Great A3 printing
The Magicolor 8650 is an A3 colour laser printer with exceptionally high-grade output that would make an ideal proof printer for many design studios. It has its flaws — it's especially fiddly to set up, for example — but on a day-to-day basis it's got everything you need.
- Wide colour gamut, accurate colour output, handles complex vector art
- Driver confusing and fiddly to set up, slow prints
Once you're over the initial set-up hurdle, the MagiColour 8650DN is a top-notch printer for design studios.
Price$ 7,550.00 (AUD)
The 8650DN is the base model in the range, but features more than most base units. There are two 500-sheet paper trays, and a full 1GB of RAM built-in as standard — which are often add-ons on other units.
You can build it up to Dalek-size with a cabinet of either two more 500-sheet trays or one 2500 sheet monster — but the standard model offers enough for most creative studios.
Setting up the 8650DN on your network using the provided software is easy, especially on the Mac, where support for Apple's Bonjour makes installation very simple indeed. However, getting designs and artwork to appear in the high-quality, colour-managed way you'd want is tricky.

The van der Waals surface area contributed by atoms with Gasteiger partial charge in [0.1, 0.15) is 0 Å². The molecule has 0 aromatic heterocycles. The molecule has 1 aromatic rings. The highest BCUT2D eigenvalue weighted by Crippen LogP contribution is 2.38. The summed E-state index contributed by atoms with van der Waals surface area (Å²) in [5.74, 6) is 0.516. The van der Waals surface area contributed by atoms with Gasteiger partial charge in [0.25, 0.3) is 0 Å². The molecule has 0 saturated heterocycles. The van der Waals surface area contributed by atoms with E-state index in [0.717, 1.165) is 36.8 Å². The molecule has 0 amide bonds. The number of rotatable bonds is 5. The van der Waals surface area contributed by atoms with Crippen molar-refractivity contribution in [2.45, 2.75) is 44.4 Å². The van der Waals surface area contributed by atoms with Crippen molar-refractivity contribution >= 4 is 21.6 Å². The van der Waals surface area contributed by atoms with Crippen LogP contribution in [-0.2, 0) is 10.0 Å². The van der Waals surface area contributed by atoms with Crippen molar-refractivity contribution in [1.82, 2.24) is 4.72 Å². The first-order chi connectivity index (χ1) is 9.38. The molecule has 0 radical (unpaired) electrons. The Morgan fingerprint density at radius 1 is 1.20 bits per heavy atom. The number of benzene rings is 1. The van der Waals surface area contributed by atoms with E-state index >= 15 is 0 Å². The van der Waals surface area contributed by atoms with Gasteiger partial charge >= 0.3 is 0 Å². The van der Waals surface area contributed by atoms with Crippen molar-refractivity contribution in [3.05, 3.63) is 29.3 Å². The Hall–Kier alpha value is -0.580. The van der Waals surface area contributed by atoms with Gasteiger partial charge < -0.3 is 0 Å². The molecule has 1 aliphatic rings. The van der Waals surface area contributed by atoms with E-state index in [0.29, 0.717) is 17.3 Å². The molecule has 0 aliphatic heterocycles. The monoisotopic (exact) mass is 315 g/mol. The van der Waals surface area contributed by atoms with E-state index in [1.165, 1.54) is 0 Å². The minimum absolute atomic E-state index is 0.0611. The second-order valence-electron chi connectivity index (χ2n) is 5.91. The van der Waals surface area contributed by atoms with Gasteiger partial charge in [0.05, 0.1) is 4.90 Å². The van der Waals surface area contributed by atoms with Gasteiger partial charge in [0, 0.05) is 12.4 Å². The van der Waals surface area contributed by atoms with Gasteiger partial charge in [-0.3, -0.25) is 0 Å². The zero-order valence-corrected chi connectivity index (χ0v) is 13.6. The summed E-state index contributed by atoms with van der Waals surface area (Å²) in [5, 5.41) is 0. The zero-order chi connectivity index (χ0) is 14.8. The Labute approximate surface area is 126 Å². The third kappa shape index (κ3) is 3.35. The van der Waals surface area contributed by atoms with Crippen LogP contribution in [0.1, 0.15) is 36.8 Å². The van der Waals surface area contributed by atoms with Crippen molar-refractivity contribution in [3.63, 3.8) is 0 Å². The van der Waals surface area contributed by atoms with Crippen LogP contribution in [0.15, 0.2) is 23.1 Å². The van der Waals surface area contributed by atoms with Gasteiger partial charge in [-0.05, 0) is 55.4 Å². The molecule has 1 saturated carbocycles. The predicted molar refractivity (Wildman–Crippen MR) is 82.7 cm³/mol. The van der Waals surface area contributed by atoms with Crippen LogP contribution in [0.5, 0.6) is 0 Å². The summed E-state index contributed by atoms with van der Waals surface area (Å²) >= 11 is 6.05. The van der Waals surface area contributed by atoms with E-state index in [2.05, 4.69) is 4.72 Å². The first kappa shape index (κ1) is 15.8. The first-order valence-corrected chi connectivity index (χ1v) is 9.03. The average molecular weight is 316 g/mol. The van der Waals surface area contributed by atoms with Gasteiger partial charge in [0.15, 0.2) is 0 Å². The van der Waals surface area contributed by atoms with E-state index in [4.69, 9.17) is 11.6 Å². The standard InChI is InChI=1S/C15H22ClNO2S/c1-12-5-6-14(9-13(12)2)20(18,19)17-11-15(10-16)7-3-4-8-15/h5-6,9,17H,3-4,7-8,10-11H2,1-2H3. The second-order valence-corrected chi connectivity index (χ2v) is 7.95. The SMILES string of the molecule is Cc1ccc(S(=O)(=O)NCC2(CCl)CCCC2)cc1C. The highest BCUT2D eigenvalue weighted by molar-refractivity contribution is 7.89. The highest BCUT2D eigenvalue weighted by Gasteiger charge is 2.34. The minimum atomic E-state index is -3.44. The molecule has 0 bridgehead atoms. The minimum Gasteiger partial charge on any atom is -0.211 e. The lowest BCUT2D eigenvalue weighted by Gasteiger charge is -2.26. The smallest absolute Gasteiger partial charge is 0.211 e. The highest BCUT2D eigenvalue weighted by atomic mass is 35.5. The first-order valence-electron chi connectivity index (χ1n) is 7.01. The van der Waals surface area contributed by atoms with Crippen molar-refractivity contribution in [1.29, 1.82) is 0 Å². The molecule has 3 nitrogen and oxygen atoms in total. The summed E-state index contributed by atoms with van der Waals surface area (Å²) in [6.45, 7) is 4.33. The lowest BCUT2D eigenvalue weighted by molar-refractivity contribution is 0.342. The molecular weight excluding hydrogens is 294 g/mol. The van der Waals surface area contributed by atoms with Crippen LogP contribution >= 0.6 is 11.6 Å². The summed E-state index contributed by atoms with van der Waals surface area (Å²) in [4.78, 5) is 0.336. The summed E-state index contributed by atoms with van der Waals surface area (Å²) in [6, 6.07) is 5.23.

Colour management is controlled in the printer driver, and setting the right output parameters is fiddly — while the manual is no help at all. Once you've worked out that the 'DTP' mode selection gives you highest-quality, colour-managed output without fiddling with lots of buried settings, you're set for the rest of the printer's usable life — but it took us a lot of trial-and-error to get there.
The 8650DN isn't the nippiest printer at producing pages, but when they finally emerge, they're top-notch. Colours are reproduced accurately using the printer's internal profile, and profiling the device makes it even more accurate. Profiling also revealed that the 8650DN has an impressively wide colour gamut, so much of your output will match what you see on screen — and it's capable of emulating press standards more accurately (in theory, anyway).
One nifty feature in the driver is the ability to emulate press standards such as SWOP and EuroScale, though we weren't able to test how accurate these were.
Despite not licensing Adobe's PostScript (it uses its own emulation), we didn't have any problems with printing documents with complex vector graphics.
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